Unfortunately a number of members of the Australian Team fell ill with Gastro during the championships. As such, a spot became available in the Team Sprint and I was selected to race, along with Jess Yeaton. For those of you who are not familiar with a team sprint, it goes something like this: Each country has 1 team, made up of 2 athletes. Each skier takes it in turns to race around the sprint loop 3 times, tagging off to their partner in-between each. This race is basically a 3x3min L4 interval session with approximately 3minutes rest. It was an absolutely incredible experience skiing in front of some 40,000 screaming fans and against the best sprinters in the World. Jess and I managed to place in 18th position after battling it out with the Britts. Unfortunately they managed to hold onto the ashes this time!

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This year, Australia equaled its largest number of athletes competing at the World Championships. Since we had over 4 qualified women, Australia started its first women relay since 1993 (coincidentally these world champs were also held in Falun). I was lucky enough to be selected for the team, although it race its self didn’t go exactly to plan. In elite level racing, the lapping rule is enforced. This means that if you are over taken by the leader (i.e. lapped), we are pulled from the race and cannot finish. As a result, we calculate that we could not be more than 2min behind the leader after each leg. Thanks to some super fast skiing by the Norwegians, Swedes and Finns, we got passed at the end of the second leg. Although we were all disappointed that we could not finish the race, we were glad to see how far XC skiing in Aus has come. I am looking forward to another women relay  at the 2017 Lahti World Championships.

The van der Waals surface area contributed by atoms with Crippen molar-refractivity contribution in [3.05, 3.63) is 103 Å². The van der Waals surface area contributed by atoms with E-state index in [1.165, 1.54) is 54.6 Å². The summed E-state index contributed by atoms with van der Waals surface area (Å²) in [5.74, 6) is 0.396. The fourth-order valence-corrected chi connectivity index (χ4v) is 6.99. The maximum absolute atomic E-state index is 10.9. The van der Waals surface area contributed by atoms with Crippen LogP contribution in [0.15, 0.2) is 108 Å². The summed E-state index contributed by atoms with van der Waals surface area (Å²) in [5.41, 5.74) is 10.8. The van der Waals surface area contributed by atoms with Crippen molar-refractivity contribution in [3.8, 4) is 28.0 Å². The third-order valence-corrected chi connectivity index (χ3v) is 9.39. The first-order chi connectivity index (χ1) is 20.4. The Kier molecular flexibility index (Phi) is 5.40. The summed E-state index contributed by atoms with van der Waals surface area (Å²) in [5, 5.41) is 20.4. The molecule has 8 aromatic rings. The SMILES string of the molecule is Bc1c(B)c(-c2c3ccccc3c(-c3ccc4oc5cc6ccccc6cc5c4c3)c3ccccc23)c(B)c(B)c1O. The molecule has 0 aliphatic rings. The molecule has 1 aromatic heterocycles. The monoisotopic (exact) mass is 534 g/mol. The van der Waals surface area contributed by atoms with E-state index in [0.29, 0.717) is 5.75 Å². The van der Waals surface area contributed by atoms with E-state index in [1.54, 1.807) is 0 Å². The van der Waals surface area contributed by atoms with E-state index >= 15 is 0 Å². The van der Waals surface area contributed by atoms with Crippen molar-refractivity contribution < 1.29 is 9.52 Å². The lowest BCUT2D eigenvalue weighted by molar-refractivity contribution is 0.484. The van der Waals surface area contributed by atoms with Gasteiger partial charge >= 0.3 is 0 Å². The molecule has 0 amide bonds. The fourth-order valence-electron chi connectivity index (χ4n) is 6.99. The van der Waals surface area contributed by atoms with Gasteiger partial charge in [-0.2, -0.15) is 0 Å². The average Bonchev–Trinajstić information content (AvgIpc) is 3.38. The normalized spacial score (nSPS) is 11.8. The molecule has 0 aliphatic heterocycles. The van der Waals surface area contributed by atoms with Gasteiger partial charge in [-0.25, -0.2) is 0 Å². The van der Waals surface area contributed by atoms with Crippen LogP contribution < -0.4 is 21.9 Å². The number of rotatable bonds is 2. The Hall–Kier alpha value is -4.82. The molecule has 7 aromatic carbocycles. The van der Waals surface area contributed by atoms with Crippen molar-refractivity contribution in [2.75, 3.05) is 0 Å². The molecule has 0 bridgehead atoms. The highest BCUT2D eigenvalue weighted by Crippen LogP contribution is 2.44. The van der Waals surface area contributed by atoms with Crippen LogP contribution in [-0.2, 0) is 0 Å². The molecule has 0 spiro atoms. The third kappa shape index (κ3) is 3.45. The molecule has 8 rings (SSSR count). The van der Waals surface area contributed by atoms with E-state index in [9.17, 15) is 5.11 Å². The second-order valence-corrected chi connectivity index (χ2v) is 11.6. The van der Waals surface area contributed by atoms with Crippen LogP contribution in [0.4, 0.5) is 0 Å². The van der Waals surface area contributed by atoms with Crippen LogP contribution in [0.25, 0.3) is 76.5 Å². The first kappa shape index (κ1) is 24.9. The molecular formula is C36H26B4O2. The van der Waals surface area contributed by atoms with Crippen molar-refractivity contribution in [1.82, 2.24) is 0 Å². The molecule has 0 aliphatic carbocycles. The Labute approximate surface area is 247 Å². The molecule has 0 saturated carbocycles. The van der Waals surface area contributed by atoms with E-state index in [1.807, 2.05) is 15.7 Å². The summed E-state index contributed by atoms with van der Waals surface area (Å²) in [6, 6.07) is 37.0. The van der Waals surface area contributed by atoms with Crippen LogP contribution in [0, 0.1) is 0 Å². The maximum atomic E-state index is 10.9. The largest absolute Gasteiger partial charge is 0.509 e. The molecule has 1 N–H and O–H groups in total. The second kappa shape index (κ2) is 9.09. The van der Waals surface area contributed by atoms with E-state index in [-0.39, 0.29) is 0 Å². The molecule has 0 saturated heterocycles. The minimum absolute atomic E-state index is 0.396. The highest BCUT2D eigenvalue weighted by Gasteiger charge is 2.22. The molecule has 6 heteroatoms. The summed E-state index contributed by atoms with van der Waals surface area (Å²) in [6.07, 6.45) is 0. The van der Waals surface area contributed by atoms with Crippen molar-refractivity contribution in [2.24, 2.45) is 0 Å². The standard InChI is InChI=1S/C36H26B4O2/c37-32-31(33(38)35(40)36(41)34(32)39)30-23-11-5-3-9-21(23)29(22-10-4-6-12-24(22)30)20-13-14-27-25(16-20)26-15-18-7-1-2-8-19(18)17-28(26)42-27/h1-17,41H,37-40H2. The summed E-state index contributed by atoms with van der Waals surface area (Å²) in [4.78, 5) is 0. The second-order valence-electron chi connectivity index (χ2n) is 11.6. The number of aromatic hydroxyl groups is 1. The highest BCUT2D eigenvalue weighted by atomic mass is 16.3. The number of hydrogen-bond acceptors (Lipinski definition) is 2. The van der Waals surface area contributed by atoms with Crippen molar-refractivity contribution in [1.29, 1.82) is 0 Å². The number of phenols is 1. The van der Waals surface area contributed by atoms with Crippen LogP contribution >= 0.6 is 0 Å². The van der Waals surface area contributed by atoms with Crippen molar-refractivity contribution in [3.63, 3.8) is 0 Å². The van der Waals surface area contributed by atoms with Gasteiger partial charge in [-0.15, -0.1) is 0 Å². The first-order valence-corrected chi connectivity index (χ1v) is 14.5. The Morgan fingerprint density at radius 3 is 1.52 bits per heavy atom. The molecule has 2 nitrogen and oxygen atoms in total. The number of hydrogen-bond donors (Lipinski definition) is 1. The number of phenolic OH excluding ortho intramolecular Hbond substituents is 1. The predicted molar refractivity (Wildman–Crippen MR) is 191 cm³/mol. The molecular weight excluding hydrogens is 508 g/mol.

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Aussie Women’s relay relay team: Xanthea Dewez (reserve), Aimee Watson (2nd leg), Jess Yeaton (1st leg), me (4th leg), Esther Bottomely (3rd leg)

Remember from the start of the post when I mentioned the hill Murder Backen. Well let me shed some light onto this lovely little climb.  At around 1.5 km long, this hill take us from just above the stadium to the base of the ski jumping hill and is in actual fact anything but lovely or little. The hill has 2 steep pinches with a semi flat section in the middle and takes approximately 4 minutes (for the top skiers) to reach the top. By the time you reach the summit your legs are burning due to the build up of Lactate acid making the some what easy corners that follow in the downhill difficult! The course for the 30km took us up both Murder Backen and Little Murder Backen 3 times each, and I can honestly say now, that I will be very happy if I never have to ski up those hills again! The 30km was the most memorable experience of my life to date. Around almost all of the course the crowd would go absolutely ballistic screaming, waving flags (mainly Swedish and Norwegian), ringing cow bells and bashing on the fences every time I skied past. It was almost deafening and despite my absolutely exhausted body, gave me a huge energy boost. On my final climb on the sprint course, 2 guys actually jumped a fence and proceed to run beside me until they were tackled down by the security guards.

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I could not have asked for a better experience for my first World Championships. I absolutely loved every second of it and I am looking forward to Lahti 2017! Before I finish up, I need to thank our team of coaches, managers and wax techs for ensuring that we not only had the fastest skis for our races, but ensuring that the past 2 weeks ran so smoothly. So; JC, Bernie, Mattias, Johan, August, Finn and Keebs: Thank – you! Also, thank – you to all of the Aussie athletes. I feel very privileged have been part of such an amazing team!